B’)  Transient  (v19-23)  
Female Discharges:                  and intercourse  (v24)
                              A’)  Long-term  (v25-27)  
                                      Cleansed by sacrifice  (v28-30)

Purpose of Law:  Not to defile the Tabernacle   (v31) 

Gordon J. Wenham, The New International Commentary on the Old Testament: The Book of Leviticus [Grand Rapids, MI: Wm. B. Eerdmans Publishing Co.; 1979] p. 216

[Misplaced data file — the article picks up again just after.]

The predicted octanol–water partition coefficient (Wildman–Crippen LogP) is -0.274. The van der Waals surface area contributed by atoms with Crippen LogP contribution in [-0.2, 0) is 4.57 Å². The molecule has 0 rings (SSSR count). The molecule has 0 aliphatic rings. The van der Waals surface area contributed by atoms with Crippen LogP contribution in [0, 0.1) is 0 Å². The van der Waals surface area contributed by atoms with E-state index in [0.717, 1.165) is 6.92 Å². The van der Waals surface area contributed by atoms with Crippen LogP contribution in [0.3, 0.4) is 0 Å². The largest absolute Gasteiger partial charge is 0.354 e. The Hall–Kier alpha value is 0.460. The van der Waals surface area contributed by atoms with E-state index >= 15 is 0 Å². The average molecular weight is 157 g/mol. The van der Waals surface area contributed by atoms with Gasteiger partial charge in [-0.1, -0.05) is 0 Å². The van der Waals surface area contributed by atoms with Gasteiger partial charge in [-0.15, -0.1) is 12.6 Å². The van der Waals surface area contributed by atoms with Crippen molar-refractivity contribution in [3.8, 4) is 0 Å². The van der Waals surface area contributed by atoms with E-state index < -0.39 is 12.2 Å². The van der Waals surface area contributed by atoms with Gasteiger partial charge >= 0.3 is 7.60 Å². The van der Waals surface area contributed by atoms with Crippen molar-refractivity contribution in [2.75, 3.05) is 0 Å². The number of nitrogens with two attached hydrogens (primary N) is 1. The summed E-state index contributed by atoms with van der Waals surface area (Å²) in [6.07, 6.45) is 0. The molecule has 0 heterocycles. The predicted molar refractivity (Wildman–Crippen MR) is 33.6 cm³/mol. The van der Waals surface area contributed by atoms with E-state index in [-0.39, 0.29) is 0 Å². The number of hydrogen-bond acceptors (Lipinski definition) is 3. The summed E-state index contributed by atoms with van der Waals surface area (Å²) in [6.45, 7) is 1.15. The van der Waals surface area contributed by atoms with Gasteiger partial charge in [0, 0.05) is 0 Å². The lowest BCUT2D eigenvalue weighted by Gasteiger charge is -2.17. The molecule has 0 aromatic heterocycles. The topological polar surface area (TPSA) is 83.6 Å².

5.  When the transient discharges of women (Lev. 15:19-24) are compared with the long-term discharges of women (15:25-30), one major difference among the transient discharges (for women only) is the restriction upon those who merely "touch her" (v. 19). This could mean touching her skin, her body in general (clothing and all), or it could mean her genitalia.  In a similar manner, stricter restrictions are placed upon men with long term discharges (not short term discharges, like semen excretion). Instead of restricting people from "touching him," the unique restrictions of long term discharges for men are two-fold: 1) "whoever touches the body of the man" (v. 7) and 2) "if the man with the discharge spits on someone who is clean..." (v. 8). The "body" mentioned here in verse 7 is Basar in Hebrew, and it is used euphemistically here and in verse 19 for genitalia, which is what leads many hebrew scholars today to believe that the passing reference about "touching her" in verse 19 also refers to her genetalia.